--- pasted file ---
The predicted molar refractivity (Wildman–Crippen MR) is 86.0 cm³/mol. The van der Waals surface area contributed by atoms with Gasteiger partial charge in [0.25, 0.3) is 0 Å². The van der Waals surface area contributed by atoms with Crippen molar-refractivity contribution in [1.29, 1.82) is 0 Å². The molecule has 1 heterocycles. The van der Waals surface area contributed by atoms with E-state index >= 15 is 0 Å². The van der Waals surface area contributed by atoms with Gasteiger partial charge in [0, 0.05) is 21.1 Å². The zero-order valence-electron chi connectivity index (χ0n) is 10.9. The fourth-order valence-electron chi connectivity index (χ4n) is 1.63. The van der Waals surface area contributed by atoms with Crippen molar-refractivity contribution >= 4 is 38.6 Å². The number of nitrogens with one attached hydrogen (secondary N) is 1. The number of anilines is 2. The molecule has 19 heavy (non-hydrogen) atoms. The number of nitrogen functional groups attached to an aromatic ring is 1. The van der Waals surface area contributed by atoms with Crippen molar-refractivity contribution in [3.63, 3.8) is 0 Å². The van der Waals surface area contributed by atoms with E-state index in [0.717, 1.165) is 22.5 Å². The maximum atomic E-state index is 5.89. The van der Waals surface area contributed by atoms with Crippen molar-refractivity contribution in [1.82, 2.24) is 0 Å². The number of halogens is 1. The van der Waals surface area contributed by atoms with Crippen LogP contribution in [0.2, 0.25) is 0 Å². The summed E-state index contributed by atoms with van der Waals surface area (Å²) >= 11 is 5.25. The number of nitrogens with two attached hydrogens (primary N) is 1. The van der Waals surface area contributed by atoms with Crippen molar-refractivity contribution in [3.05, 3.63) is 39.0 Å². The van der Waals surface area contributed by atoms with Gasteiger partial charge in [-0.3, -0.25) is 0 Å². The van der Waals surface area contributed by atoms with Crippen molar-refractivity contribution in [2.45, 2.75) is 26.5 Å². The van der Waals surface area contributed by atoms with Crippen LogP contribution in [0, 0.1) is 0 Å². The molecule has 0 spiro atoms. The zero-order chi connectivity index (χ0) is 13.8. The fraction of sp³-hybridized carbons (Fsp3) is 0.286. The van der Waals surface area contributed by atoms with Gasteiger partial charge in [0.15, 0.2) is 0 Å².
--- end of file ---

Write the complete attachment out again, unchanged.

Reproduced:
The predicted molar refractivity (Wildman–Crippen MR) is 86.0 cm³/mol. The van der Waals surface area contributed by atoms with Gasteiger partial charge in [0.25, 0.3) is 0 Å². The van der Waals surface area contributed by atoms with Crippen molar-refractivity contribution in [1.29, 1.82) is 0 Å². The molecule has 1 heterocycles. The van der Waals surface area contributed by atoms with E-state index >= 15 is 0 Å². The van der Waals surface area contributed by atoms with Gasteiger partial charge in [0, 0.05) is 21.1 Å². The zero-order valence-electron chi connectivity index (χ0n) is 10.9. The fourth-order valence-electron chi connectivity index (χ4n) is 1.63. The van der Waals surface area contributed by atoms with Crippen molar-refractivity contribution >= 4 is 38.6 Å². The number of nitrogens with one attached hydrogen (secondary N) is 1. The number of anilines is 2. The molecule has 19 heavy (non-hydrogen) atoms. The number of nitrogen functional groups attached to an aromatic ring is 1. The van der Waals surface area contributed by atoms with Crippen molar-refractivity contribution in [3.63, 3.8) is 0 Å². The van der Waals surface area contributed by atoms with E-state index in [0.717, 1.165) is 22.5 Å². The maximum atomic E-state index is 5.89. The van der Waals surface area contributed by atoms with Crippen molar-refractivity contribution in [1.82, 2.24) is 0 Å². The number of halogens is 1. The van der Waals surface area contributed by atoms with Crippen LogP contribution in [0.2, 0.25) is 0 Å². The summed E-state index contributed by atoms with van der Waals surface area (Å²) >= 11 is 5.25. The number of nitrogens with two attached hydrogens (primary N) is 1. The van der Waals surface area contributed by atoms with Crippen molar-refractivity contribution in [3.05, 3.63) is 39.0 Å². The van der Waals surface area contributed by atoms with Gasteiger partial charge in [-0.3, -0.25) is 0 Å². The van der Waals surface area contributed by atoms with Crippen molar-refractivity contribution in [2.45, 2.75) is 26.5 Å². The van der Waals surface area contributed by atoms with Crippen LogP contribution in [0, 0.1) is 0 Å². The molecule has 0 spiro atoms. The zero-order chi connectivity index (χ0) is 13.8. The fraction of sp³-hybridized carbons (Fsp3) is 0.286. The van der Waals surface area contributed by atoms with Gasteiger partial charge in [0.15, 0.2) is 0 Å².